Thanksgiving has come and gone and now it is time to decorate for the holidays. No holiday decorating would be complete without poinsettias in the house. These plants are a part of most holiday traditions, but do you know what it takes to pick out the best one and makes it last long into the new year?
Poinsettias are as interesting as they are beautiful. These plants originated in Mexico and are a member of the Euphorbiaceae family which secretes a milky sap when wounded. The poinsettia bloom is actually a tiny yellow flower located in the center of all the color. The brightly colored red, burgundy, or pink parts that look like ‘petals’ are actually called bracts. Bracts are a type of modified leaf which change color based upon day length.
Picking out the perfect poinsettia doesn’t require too much research. Start by purchasing fresh, healthy looking plants that have been cared for properly at the point of purchase. Avoid purchasing plants that have had their plastic sleeves ‘up’ for an extended period of time while in the store. The plant produces ethylene gas as it ages, just like ripening fruit. If the plastic sleeve is left up around the bracts, the gas can actually pool in the sleeves and cause the plant to prematurely lose their bracts. This results in a thinned plant, rather than a full beautiful one.
The next tip is one many people forget. After the plant is purchased, don’t allow it to get cold. Make sure the car is warmed up before exiting the store. Also remember when transferring the plant from the store to the car, put the sleeve up and/or a plastic bag over the top. This will allow the plant to have a buffer from the cold winter temperatures until it reaches the warmed car. Also try to keep it away from drafts, hot or cold, while in the car.
Once the plant is in the home, caring for poinsettias isn’t too difficult as long as you know the ‘rules’. Poinsettias need to be kept out of drafts. Keep them away from heat ducts, radiators, and doors entering the house from outside or the garage. Place the plants near a bright window, but not directly in the sunlight. Remember to move it at night if a cold draft could occur. Ideal temperatures would be between 60 and 68 degrees Fahrenheit. If the temperatures are kept above 75 degrees, the plants can decline quickly.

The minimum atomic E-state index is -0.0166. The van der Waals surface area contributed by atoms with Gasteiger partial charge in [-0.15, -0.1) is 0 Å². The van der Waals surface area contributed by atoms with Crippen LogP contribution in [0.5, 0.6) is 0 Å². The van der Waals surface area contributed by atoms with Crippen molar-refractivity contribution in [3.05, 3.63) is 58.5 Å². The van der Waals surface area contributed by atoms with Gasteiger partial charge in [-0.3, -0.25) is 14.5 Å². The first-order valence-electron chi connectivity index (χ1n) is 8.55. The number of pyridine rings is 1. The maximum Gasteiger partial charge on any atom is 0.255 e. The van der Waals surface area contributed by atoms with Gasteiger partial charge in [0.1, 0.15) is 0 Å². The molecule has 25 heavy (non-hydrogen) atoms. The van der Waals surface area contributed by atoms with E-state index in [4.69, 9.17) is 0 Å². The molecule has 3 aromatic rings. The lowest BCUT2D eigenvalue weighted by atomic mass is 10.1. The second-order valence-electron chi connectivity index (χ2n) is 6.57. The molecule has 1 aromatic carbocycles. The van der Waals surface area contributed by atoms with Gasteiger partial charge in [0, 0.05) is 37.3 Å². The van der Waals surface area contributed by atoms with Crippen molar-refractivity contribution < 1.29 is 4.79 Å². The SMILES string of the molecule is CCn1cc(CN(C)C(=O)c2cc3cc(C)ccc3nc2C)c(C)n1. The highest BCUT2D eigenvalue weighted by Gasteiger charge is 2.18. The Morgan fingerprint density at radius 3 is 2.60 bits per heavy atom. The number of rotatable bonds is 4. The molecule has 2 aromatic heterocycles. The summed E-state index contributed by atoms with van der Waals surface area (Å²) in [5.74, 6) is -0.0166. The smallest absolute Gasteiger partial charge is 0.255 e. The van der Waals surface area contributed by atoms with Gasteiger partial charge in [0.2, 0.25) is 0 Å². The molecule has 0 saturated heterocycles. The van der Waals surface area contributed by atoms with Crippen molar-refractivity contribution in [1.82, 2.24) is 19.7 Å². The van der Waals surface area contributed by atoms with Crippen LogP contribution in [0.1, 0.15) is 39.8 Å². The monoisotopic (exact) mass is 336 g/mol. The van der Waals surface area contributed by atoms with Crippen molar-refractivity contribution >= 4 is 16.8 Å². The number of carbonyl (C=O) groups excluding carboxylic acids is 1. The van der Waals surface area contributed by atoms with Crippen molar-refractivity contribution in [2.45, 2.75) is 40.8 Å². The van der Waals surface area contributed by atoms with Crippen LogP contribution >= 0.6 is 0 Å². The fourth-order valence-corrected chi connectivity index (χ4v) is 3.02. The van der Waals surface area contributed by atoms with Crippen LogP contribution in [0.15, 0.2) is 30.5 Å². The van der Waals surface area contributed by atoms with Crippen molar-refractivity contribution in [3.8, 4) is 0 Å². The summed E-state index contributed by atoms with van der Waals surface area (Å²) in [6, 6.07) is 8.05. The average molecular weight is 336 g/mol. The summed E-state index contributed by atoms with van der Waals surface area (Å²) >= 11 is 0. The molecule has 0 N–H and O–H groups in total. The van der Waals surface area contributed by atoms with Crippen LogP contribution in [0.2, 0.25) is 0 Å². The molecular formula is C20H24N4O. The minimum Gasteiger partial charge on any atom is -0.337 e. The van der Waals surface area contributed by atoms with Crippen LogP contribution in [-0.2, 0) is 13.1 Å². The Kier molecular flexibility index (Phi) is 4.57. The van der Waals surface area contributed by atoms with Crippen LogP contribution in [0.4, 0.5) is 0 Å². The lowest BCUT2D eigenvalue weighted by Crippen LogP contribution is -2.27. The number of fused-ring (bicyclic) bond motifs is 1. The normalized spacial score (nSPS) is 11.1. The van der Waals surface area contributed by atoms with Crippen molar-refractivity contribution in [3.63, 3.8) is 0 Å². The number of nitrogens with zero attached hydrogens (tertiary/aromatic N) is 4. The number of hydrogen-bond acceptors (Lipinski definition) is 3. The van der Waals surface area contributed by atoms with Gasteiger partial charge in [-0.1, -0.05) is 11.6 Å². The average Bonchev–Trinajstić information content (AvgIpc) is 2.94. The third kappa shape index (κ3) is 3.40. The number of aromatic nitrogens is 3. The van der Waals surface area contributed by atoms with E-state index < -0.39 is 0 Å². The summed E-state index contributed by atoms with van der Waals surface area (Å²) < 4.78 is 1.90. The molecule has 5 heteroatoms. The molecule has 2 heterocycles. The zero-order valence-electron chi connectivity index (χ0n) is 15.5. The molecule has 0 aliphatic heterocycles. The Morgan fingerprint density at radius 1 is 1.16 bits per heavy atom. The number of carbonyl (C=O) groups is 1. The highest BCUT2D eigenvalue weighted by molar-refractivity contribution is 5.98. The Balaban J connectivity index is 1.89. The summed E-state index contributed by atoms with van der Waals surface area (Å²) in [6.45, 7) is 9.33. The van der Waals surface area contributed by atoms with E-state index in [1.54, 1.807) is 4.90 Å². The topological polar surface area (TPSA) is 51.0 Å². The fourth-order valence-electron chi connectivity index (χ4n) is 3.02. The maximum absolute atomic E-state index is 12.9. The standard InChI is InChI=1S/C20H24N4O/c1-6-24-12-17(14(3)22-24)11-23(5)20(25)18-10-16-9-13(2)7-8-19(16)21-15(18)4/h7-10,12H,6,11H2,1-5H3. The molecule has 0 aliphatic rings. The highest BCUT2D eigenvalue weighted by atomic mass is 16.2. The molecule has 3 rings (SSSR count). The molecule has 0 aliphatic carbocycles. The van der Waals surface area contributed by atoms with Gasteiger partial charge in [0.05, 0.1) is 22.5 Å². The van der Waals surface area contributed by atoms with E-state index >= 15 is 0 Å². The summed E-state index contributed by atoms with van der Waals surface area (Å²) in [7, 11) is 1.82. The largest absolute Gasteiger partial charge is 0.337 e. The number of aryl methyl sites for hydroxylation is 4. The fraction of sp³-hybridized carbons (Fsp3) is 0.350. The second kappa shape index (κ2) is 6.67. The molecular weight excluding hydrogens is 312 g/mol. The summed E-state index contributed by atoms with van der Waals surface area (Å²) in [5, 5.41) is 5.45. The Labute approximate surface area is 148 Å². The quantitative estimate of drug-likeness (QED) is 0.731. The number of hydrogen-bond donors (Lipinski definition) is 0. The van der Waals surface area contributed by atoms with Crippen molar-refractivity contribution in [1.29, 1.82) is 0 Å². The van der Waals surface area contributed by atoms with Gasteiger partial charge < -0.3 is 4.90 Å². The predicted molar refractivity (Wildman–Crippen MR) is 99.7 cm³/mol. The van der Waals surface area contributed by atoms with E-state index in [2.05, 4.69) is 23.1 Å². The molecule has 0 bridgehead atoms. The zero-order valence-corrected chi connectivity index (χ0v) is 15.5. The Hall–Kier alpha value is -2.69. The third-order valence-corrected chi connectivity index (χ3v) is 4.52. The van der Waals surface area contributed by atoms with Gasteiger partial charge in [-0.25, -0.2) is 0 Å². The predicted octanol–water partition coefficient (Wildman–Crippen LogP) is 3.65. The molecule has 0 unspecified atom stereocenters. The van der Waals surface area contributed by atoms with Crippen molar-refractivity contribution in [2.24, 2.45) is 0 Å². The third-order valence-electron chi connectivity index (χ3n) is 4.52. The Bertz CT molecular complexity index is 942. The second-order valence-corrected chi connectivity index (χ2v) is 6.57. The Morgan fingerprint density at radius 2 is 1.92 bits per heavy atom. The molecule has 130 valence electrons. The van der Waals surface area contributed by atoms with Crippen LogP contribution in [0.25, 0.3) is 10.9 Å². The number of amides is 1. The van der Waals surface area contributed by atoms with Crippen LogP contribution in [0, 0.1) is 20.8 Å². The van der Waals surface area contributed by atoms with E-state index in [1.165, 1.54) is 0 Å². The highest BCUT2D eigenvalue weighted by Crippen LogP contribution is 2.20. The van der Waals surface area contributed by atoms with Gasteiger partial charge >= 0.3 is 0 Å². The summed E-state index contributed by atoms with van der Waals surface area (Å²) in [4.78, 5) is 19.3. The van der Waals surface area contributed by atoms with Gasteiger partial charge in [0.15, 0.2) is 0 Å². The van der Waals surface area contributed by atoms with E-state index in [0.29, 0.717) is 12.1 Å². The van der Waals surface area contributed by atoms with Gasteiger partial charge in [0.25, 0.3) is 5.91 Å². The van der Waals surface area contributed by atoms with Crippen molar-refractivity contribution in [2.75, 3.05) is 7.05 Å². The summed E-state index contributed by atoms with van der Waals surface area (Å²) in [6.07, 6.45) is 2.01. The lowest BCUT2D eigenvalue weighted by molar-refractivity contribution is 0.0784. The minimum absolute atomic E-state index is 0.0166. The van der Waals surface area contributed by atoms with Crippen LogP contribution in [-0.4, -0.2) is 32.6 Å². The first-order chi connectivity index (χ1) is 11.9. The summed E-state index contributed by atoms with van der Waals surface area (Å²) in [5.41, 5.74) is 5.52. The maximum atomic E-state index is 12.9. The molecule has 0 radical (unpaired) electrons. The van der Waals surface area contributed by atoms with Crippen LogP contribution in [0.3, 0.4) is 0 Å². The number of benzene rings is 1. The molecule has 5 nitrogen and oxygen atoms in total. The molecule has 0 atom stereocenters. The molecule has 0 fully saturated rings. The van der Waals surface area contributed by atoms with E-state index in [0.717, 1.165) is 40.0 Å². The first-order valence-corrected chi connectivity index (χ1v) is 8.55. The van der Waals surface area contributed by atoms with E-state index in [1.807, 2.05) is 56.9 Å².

The most common problem faced by poinsettias is overwatering. Applying too much water can kill the roots of the plant. A good rule of thumb on when and how much to water poinsettias is to wait until the surface of the potting media begins to dry slightly before watering. Be sure to apply water before the media dries out completely and it becomes hard and unable to absorb water. Apply water until it begins to run out the bottom of the pot, wait 30 minutes, and then dump out the water that remains in the bottom of the foil sleeve or drip tray.
Lastly is the great debate, whether or not the poinsettia is poisonous. According to research, they are not considered poisonous. According to the POISINDEX, the primary resource used by most poison control centers, a 50 pound child would have to eat more than 1.25 pounds of poinsettia bracts, about 500 to 600, to exceed the experimental dose. That is not to say that you won’t have stomach upset or vomiting if you do decide to eat some.
Resist the urge to eat the poinsettia and just admire the perfect one you picked out and cared for.
Upcoming Programs: Extension Master Gardener Program- Two training sessions will be held at the Nebraska Extension in Hall County meeting rooms in Grand Island. Session 1: Tuesday evenings March 1 through April 5, 6:00 to 9:00 p.m. Session 2: March 21, 23, 25, 28, 30, & April 1 from 9:00 a.m. to 4:00 p.m. Please contact Elizabeth Killinger, 308-385-5088, with any questions about the program. Registrations are due prior to February 15 with the session you are interested in attending. Public welcome. More information, updated schedules, and an application can be found at http://hall.unl.edu
Elizabeth Killinger is the Horticulture Extension Educator with Nebraska Extension in Hall County. For more information contact Elizabeth at email@example.com, her blog at https://huskerhort.com/, or HuskerHort on Facebook and Twitter.